I figure I’ll put some of the more interesting (to me, at least), articles from the old pseudo-blog on here as well. So, from 1 Nov 2008:
An entry for my own reference so much as anything else, descriptions of the various species, subspecies, and varieties named in the mustard genus Thysanocarpus, in alphabetical order. Only basionyms of taxa presently included in Thysanocarpus (i.e., no Athysanus) are listed.
First, the description of the genus by Hooker, 1829, Flora Boreali-Americana 1: 69.
29. THYSANOCARPUS. Nov. Gen.
Silicula obovata, plano-convexa, undique latissime marginato-alata, apice emarginata, unilocularis, evalvis, monosperma. Semen late obovatum, pendulum. Radicula inserticae dorsalis, obliqua et ad margines cotyledonum applicata.–Flores parvi, albi, racemosi. Siliculae pendulae.–Genus Tauscheriae affinis. An vere distinctum?
Thysanocarpus affinis Greene, 1901, Pittonia 4: 311-312.
Thysanocarpus affinis. Very erect, 1 to 1 1/2 feet high, simple below, parted above the middle into several suberect racemose branches; herbage glabrous, glaucous: lowest leaves not seen, the larger cauline 3 inches long, of narrow-lanceolate outline, with several pairs of very prominent subulate or often falcate-incurved teeth, the base slightly auricled, those of the flowering branches lance-linear, very saliently denticulate: petals very small, not exceeding the sepals, but stamens well exserted: silicles of strongly pyriform outline, small, unevenly crenate, never perforate, the scarious margin very narrow or obsolete, the whole body of silicle hirtellous.
Santa Catalina Island, California, March, 1901, Blanche Trask. The species has the foliage of T. ramosus of the same island and of others of the group, but in mode of growth this plant is at the opposite extreme, while the characters of the pods are very distinctive.
Thysanocarpus amplectens. Stem stoutish, simple and leafy below, with a few racemose branches at the middle, 12 to 20 inches high, glabrous throughout and very glaucous: lowest leaves unknown; cauline linear-lanceolate, remotely and retrorsely dentate, with very conspicuous sagittate lobes at base which clasp the stem: white petals shorter than the purple (white-margined) sepals; stamens scarcely exserted: pod nearly orbicular, glabrous, the body reticulate-venulose, the wing of 14 to 16 short rays and a regularly crenate hyaline margin, but no perforations.
Type collected by the writer in southwestern New Mexico, 16 April, 1880; referred by Asa Gray at the time to T. elegans, from which species its perfectly glabrous and strongly glaucous herbage effectually excludes it. It is really of the group to which T. laciniatus belongs, though its very conspicuously sagittate-clasping and merely dentate leaves, as well as its mode of growth, prevent its being confused with that species. I do not know how much of the Thysanocarpus materials from Arizona now extant in herbaria may be referable to this very distinct extra-Californian member of the genus.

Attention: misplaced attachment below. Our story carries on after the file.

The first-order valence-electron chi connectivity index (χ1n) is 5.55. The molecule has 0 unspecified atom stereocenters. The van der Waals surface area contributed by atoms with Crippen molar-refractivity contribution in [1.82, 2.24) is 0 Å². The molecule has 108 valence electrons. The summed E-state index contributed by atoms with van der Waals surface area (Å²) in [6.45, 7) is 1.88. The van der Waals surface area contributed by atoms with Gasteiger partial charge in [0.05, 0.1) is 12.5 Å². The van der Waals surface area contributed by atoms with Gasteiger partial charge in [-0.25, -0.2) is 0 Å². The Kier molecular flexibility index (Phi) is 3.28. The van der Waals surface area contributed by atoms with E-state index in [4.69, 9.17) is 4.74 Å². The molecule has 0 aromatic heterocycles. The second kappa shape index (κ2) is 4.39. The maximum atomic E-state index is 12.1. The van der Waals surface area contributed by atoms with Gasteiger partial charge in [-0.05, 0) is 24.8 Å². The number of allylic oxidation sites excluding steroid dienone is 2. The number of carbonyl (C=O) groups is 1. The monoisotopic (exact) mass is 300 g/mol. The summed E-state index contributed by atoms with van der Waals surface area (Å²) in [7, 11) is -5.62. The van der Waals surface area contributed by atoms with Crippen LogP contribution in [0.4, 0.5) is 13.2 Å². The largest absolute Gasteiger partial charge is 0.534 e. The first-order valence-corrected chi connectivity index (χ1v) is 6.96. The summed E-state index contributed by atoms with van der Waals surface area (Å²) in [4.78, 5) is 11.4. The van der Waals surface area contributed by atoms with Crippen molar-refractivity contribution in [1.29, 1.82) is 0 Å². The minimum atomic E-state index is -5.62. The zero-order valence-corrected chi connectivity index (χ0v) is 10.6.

Thysanocarpus conchuliferus Greene, 1886, Bulletin of the Torrey Botanical Club 13: 218.
Thysanocarpus conchuliferus.–Glabrous, 3–7 inches high, with many divergent branches; leaves linear, the lower cleft into narrow segments, the cauline auricled at base; racemes short and rather close; pods a line or more in length, cymbiform, the conduplicate margin sinuately parted into spatulate divisions, or the latter coherent above, leaving narrowly oblong perforations; style equalling the margin of the pod and commonly coherent with it; pedicels nearly divaricate or quite straight, twice as long as the pods; flowers not seen.
Common on mossy shelves and crevices of the high rocky summits and northward slopes of Santa Cruz Island. A most interesting new species, very remarkable in the character of its fruit; showing how nearly our American Thysanocarpus can approach the Asiatic genus Tauscheria and yet remain a perfectly valid genus, the very dissimilar Athysanus being excluded.
Thysanocarpus conchuliferus Greene var. planiusculus B.L.Rob., 1896, Synoptic Flora of North America 1(1): 113.
Var. planiusculus, Robinson, n. var. Fruit plano-convex or slightly concavo-convex, not perceptibly reticulated but hirsute upon both sides: pedicels 4 to 6 lines long.–Island of Santa Cruz with type, T. S. Brandegee, April, 1888.
Thysanocarpus crenatus Nutt. ex Torr. & A.Gray, 1838, A Flora of North America 1: 118.
4. T. crenatus (Nutt.! mss.): “petals about as long as the calyx; silicles orbicular-obovate, crenate, glabrous, slightly emarginate, membranaceously winged; the wing perforated; style not exserted; leaves linear-lanceolate, runcinately and remotely denticulate.
“St. Barbara, California, March–April.–Stem 12-14 inches high, branching above. Leaves an inch long; the lower ones somewhat hirsute. Silicles about half as large as in T. curvipes; the wing more or less perforated.” Nutt.
Thysanocarpus curvipes Hook., 1829, Flora Boreali-Americana 1: 69-70.
1. T. curvipes. (Tab. XVIII. A.)